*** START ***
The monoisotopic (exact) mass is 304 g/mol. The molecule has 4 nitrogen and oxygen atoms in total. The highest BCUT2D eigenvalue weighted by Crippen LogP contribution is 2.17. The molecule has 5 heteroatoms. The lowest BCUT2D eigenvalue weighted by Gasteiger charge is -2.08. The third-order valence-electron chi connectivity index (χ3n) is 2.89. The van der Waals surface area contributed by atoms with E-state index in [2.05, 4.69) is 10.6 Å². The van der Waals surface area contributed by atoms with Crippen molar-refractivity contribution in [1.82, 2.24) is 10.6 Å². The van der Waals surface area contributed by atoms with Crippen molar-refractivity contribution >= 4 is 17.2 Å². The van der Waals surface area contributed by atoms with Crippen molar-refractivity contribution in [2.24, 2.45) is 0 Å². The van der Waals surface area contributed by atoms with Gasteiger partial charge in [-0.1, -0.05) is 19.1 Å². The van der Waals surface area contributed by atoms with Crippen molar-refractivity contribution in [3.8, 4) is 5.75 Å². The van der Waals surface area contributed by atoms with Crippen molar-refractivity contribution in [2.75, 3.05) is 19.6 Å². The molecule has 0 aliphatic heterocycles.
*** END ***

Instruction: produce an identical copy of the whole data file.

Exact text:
The monoisotopic (exact) mass is 304 g/mol. The molecule has 4 nitrogen and oxygen atoms in total. The highest BCUT2D eigenvalue weighted by Crippen LogP contribution is 2.17. The molecule has 5 heteroatoms. The lowest BCUT2D eigenvalue weighted by Gasteiger charge is -2.08. The third-order valence-electron chi connectivity index (χ3n) is 2.89. The van der Waals surface area contributed by atoms with E-state index in [2.05, 4.69) is 10.6 Å². The van der Waals surface area contributed by atoms with Crippen molar-refractivity contribution in [1.82, 2.24) is 10.6 Å². The van der Waals surface area contributed by atoms with Crippen molar-refractivity contribution >= 4 is 17.2 Å². The van der Waals surface area contributed by atoms with Crippen molar-refractivity contribution in [2.24, 2.45) is 0 Å². The van der Waals surface area contributed by atoms with Gasteiger partial charge in [-0.1, -0.05) is 19.1 Å². The van der Waals surface area contributed by atoms with Crippen molar-refractivity contribution in [3.8, 4) is 5.75 Å². The van der Waals surface area contributed by atoms with Crippen molar-refractivity contribution in [2.75, 3.05) is 19.6 Å². The molecule has 0 aliphatic heterocycles.